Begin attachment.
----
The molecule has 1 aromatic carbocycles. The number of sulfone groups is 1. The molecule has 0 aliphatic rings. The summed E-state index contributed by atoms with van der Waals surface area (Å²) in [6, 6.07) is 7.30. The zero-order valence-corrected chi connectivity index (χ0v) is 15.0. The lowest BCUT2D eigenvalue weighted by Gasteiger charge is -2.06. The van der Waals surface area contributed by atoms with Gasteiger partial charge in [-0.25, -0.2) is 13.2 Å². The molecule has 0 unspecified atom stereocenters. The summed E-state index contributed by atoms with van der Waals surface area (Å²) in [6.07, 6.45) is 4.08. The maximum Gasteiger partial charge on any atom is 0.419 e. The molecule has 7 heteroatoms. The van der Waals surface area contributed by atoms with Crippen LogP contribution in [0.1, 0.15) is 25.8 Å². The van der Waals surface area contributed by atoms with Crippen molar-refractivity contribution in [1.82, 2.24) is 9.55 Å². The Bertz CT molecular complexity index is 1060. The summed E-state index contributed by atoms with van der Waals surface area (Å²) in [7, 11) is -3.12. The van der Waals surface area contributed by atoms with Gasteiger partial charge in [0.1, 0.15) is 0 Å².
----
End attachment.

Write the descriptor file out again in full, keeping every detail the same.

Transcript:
The molecule has 1 aromatic carbocycles. The number of sulfone groups is 1. The molecule has 0 aliphatic rings. The summed E-state index contributed by atoms with van der Waals surface area (Å²) in [6, 6.07) is 7.30. The zero-order valence-corrected chi connectivity index (χ0v) is 15.0. The lowest BCUT2D eigenvalue weighted by Gasteiger charge is -2.06. The van der Waals surface area contributed by atoms with Gasteiger partial charge in [-0.25, -0.2) is 13.2 Å². The molecule has 0 unspecified atom stereocenters. The summed E-state index contributed by atoms with van der Waals surface area (Å²) in [6.07, 6.45) is 4.08. The maximum Gasteiger partial charge on any atom is 0.419 e. The molecule has 7 heteroatoms. The van der Waals surface area contributed by atoms with Crippen LogP contribution in [0.1, 0.15) is 25.8 Å². The van der Waals surface area contributed by atoms with Crippen molar-refractivity contribution in [1.82, 2.24) is 9.55 Å². The Bertz CT molecular complexity index is 1060. The summed E-state index contributed by atoms with van der Waals surface area (Å²) in [7, 11) is -3.12. The van der Waals surface area contributed by atoms with Gasteiger partial charge in [0.1, 0.15) is 0 Å².